Tag Archives: tax rates

Work and Taxes

If I earned more than a million dollars a year, I would be for the Buffett Rule – not for the reasons that famous billionaires like Warren Buffett and George Soros are for it: because it’s just fair.  I’d be for it because in the long run it would save me money by distracting the public from seeing the roots of class warfare as it is fought in the U.S. Tax Code.

The Buffett Rule says simply that anyone who earns more than $1 million a year should pay at least 30% of their income in federal income taxes.  Legislation to institute this rule is supposed to be voted on this week in the U.S. Senate, sponsored by Democrats and ballyhooed by the Obama Administration.  It won’t pass the House, of course, so it won’t actually affect anyone’s taxes, but it’s a helluva good campaign talisman for Obama and Democrats to run on.

The point of the Buffett Rule is to avoid the kind of obvious inequity that Warren Buffett pointed to in his August New York Times op-ed:  In 2010 Buffett, the second richest man in the world, paid only about 17% of his income in federal taxes (income and payroll taxes) while the 20 people who work directly for him paid an average of 36% of their much smaller incomes.

The Buffett Rule was not devised by Buffett, but by the Obama Administration.  And the first thing that should be noted is that even at 30%, Buffett and other millionaires will still be paying less than the 20 people who work for Buffett, including his now-famous secretary.  More importantly, however, Buffett was clear about why he and other investors paid lower effective tax rates than most workers: income that you do not work for is taxed at a lower rate than income you do work for.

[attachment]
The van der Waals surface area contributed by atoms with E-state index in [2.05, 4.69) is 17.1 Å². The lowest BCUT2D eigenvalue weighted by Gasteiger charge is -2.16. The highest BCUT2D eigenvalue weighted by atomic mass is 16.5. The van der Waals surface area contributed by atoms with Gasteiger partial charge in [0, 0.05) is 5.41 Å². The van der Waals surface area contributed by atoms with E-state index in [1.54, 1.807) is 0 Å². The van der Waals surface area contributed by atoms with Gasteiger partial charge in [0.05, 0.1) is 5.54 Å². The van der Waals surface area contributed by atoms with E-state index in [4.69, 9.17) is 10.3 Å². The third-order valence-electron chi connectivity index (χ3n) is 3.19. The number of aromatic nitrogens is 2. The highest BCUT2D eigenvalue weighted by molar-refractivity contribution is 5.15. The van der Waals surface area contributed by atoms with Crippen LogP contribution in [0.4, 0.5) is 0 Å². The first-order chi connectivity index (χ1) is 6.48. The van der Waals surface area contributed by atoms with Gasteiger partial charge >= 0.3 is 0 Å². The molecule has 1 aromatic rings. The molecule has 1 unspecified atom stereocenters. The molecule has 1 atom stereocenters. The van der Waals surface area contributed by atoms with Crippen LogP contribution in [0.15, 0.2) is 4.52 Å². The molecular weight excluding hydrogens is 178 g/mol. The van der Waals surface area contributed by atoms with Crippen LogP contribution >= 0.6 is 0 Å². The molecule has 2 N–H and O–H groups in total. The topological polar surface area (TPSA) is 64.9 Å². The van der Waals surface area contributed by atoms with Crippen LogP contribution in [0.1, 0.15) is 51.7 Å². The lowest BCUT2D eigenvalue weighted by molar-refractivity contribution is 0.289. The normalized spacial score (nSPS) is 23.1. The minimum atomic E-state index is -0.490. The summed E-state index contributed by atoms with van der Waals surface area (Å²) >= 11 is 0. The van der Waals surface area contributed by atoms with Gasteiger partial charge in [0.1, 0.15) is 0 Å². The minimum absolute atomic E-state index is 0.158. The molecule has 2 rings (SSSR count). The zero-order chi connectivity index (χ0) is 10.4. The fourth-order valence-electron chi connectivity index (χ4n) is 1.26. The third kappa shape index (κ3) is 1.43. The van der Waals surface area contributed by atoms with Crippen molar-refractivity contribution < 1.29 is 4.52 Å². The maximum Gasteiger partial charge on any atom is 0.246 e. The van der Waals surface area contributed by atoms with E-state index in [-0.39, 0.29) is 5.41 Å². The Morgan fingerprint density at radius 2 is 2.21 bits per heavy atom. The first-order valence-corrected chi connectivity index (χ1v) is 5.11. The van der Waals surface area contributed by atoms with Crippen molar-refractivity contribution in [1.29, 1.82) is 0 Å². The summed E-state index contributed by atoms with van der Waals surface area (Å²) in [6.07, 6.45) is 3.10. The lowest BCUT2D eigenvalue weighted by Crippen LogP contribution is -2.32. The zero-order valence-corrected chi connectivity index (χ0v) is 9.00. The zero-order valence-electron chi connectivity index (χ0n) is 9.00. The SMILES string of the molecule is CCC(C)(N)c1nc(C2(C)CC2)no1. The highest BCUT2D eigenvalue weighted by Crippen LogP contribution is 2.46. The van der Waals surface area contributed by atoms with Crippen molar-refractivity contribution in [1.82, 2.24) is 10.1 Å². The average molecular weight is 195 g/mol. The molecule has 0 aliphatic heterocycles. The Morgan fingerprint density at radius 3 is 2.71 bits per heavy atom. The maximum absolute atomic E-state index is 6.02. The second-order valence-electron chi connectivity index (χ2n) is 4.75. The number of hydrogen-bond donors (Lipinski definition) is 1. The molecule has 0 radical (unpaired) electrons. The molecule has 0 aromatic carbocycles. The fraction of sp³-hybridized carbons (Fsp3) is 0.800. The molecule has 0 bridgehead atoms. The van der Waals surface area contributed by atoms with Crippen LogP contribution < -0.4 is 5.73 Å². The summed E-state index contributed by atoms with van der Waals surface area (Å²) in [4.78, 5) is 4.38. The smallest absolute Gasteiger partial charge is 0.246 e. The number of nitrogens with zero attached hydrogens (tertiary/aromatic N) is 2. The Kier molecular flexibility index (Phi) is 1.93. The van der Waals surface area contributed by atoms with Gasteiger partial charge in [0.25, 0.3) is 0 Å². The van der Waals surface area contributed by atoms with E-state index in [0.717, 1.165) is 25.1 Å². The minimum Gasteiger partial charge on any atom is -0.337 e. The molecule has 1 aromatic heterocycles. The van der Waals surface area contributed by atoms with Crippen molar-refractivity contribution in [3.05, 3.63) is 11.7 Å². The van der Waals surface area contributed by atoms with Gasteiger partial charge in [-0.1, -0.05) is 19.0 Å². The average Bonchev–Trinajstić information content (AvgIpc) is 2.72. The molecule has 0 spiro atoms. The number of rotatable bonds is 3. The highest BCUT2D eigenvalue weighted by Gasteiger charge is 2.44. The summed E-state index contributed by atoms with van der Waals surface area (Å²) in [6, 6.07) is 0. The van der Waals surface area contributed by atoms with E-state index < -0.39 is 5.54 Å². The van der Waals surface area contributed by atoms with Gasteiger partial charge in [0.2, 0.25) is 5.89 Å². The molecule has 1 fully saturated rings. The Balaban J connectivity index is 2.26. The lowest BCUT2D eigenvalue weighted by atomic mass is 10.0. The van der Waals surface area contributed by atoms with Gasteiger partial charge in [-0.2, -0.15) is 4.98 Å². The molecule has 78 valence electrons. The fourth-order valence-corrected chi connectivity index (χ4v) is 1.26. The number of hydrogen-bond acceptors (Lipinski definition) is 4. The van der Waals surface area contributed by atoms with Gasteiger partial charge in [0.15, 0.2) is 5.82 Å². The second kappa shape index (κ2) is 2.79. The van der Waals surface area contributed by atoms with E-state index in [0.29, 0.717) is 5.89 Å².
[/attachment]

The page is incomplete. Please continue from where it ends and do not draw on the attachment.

Why this isn’t a scandal in a country that supposedly prides itself on its “hard-working people” is a mystery to me.  If you get your money by investing in stocks and bonds, your income is taxed at a 15% rate because it is unearned.  What’s more, you pay nothing in payroll taxes (i.e., nothing for Social Security and Medicare) because you’re not on anybody’s payroll.

Buffett himself actually still works and draws a salary, and on that part of his income he pays a top rate of 35% and regular payroll taxes on the first $110,000 of that income. But the vast majority of his income comes from investments – capital gains and dividends – and on that part he pays only 15% and no payroll taxes.  Here’s how Buffett explains it: “If you make money with money . . . your percentage may [even] be a bit lower than mine.  But if you earn money from a job, your percentage will surely exceed mine – most likely by a lot.”

Fair shares and percentages aside, the U.S. Tax Code literally says that investors are more valuable than workers, and therefore, should be taxed less. Or it says that investors need more encouragement to invest than workers need to work.  In any case, our tax code fairly screams that only losers and suckers work for a living.